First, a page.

Planning for the short term is always a helpful way to make sure your business stays responsive. Whether you use these goals as an end unto themselves or part of a long-term strategy, you’ll be rewarded with more immediate success and a great buy-in from your team. While there’s no way to ensure that short-term success will translate into a better future for your company, this kind of success can give you the kind of momentum you need to push forward.

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How to be a Savvy Borrower

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Shocking as it may seem, most people do not start their businesses in the hopes that they will one day be able to spend their days focusing on accounting and loans. Still, this is a reality for anyone seeking to start or even maintain a business. While not everyone can be an expert on loans, there are certain things that you should know before accepting a loan agreement.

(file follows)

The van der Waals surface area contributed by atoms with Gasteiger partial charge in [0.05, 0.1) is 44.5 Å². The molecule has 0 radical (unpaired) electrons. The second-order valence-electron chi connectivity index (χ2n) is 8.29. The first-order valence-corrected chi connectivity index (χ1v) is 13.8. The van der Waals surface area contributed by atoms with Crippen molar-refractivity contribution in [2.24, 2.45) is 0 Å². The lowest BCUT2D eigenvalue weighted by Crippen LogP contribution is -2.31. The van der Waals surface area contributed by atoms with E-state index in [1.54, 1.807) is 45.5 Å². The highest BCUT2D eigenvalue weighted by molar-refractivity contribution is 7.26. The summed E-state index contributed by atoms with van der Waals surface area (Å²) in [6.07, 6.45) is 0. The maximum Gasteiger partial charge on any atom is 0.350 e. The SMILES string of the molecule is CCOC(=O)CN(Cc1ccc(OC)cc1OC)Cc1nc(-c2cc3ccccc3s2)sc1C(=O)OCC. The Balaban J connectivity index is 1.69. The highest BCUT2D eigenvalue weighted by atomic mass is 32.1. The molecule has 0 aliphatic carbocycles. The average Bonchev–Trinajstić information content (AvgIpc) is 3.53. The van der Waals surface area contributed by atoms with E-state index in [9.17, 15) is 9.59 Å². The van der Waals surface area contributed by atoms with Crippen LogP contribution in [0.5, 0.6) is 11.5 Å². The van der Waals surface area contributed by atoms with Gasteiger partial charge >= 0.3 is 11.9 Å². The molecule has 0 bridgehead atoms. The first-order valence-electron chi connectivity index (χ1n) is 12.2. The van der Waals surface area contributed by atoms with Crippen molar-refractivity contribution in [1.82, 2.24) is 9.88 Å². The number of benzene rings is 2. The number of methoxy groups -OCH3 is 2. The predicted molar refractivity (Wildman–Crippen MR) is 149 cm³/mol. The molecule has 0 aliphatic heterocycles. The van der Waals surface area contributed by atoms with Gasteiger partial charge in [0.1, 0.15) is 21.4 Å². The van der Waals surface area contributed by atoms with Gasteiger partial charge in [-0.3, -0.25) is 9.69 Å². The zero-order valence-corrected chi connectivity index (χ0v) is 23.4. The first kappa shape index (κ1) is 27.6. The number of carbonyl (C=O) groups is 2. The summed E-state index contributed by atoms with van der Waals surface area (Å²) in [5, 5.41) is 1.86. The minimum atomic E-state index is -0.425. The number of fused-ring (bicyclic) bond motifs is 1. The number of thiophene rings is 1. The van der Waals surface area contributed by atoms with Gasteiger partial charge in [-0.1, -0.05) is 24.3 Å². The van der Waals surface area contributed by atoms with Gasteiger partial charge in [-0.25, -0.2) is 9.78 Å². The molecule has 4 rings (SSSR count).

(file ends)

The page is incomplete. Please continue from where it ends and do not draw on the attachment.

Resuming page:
Borrowed Capital Cost

It may seem obvious, but many people fail to consider the borrowed capital cost, or total cost, on their loans. This includes not only the amount that is borrowed but the subsequent interest on the loan. When considering the total cost of a loan, there are a few factors to consider.

How long will you be paying off the loan? The longer it takes to pay off a loan, the more you end up paying interest. For some businesses, their best bet is to pay higher periodically and pay off the loan as soon as possible. However, if your business is not able to pay higher rates to pay off a loan more quickly, then you will have to accept paying more to the lender over a longer period of time.